Toy Story 2 (1999)

D: Ash Brannon, John Lasseter, Lee Unkrich
S: Voices of Tom Hanks, Tim Allen

Entertaining sequel to the 1995 hit which enlarges upon the premise of its predecessor and manages to both repeat all that was successful last time and add enough so that it remains fresh and funny. The plot revolves around what happens when Woody is stolen by an unscrupulous collector and discovers his hitherto unknown heritage as the star of a vintage TV show. While Buzz and the gang go in search of him, Woody finds himself facing a choice, as it has become clear to him that Andy is growing up and he won't play with him forever. Things get even more complicated when the gang enter a giant toy store and encounter, among other things, a new, improved Buzz Lightyear, who suffers from the same delusion that affected our Buzz in the previous film, and the evil emperor Zurg, with whom Buzz is locked in eternal struggle.

The action is considerably broader in scope this time out, with most scenes taking place outside the boundaries of Andy's room and the family environment of the first film. In a sense this breaks some of the rules established in the original, as the toys seem to spend more time active and outdoors than indoors (the adventure outside was meant to be extraordinary before, now it seems like a merry jaunt). It hardly matters though, as Lasseter and his team of co-directors and co-writers have come up with a variety of action and an almost endless stream of in-jokes, gags, and bits of business which will keep both young and old enthralled for as long as the film runs. It blends humour, pathos, and genuine drama as easily as before, and with less sentimental interference from Randy Newman's songs, it holds its tone more successfully on this occasion. Though it covers many of the same issues as its forebear (the cowboy/astronaut divide is again the subject of pointed observation, though the focus is more on the cowboy this time, questions of loyalty, loss, and friendship are central, etc.), the blend of fast and silly adventure with quieter and more reflective moments is paced more effectively to allow just enough time for each to make an impact before moving on to the next. Overlaid with as much visual humour as before and the ever-more impressive touches which Pixar's distinctive computer style bring to the art of animated pictures, the film achieves and sustains a comic and dramatic momentum which is impossible to dislike, even if it never does manage to touch the emotional heights of Disney classics like Dumbo and Pinocchio (or even, arguably, its most recent non-Disney rival The Iron Giant).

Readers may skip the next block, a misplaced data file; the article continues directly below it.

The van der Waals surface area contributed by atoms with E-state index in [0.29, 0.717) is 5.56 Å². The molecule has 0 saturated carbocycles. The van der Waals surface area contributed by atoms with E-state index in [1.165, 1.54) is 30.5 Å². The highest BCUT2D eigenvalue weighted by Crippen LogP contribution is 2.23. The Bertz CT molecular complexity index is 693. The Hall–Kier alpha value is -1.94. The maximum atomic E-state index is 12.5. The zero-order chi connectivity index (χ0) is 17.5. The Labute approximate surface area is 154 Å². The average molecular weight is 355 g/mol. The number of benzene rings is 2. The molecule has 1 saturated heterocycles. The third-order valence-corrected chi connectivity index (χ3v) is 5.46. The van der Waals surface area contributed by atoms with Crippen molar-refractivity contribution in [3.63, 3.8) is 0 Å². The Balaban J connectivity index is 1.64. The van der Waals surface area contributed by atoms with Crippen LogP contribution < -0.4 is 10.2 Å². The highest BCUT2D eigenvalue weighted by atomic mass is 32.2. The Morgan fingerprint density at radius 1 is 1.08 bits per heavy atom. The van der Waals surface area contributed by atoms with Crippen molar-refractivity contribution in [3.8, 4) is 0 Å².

As before, one of the real pleasures of the film is the marvellous voice acting by a huge cast including Tom Hanks and Tim Allen in the leads, but also support from Don Rickles, Wallace Shawn, John Ratzenberger, R. Lee Ermey, and Jim Varney, all reprising their roles from Toy Story. New additions include Kelsey Grammer, Joan Cusack, and Estelle Harris, and there are irresistible cameo contributions from Andrew Stanton, Dave Foley, and Roe Ranft (of A Bug's Life). The human roles are also filled by familiar voices, including Laurie Metcalf, Wayne Knight, and Jonathan Harris (in a sneaky in-joke as the elderly star of the Pixar short Geri's Game). The animators match the vocal performances with a range of funny facial expressions, but it is the delivery which makes it work. Particularly hilarious is the encounter between our Buzz and the new Buzz, where Allen gets to work in both registers of the character simultaneously.

Toy Story 2 is very enjoyable. There is plenty to look at and admire, lots of genuine fun for young and old and enough sly pop culture references to please even the cynical critic. Adults won't be either bored or deafened, children will simply have fun. At the end of the day, these are the most important considerations in any recommendation of the film, and though it has been perhaps over-hyped to an extent which makes almost any result a slight disappointment, this is certainly just as good as the first film and in many ways slightly better. It is well worth seeing and will bear repeated viewings on video and DVD, and though no, it's not Bambi or Beauty and the Beast , it is as good an animated feature as has been made in the final years of the twentieth century and bodes well for the twenty-first.

Included with the theatrical release of the film (and bound to feature on the DVD) is the classic Pixar short Luxo Jr. which is still as deft and bright as it was on is original appearence over a decade ago.

Review by Harvey O'Brien copyright 2000.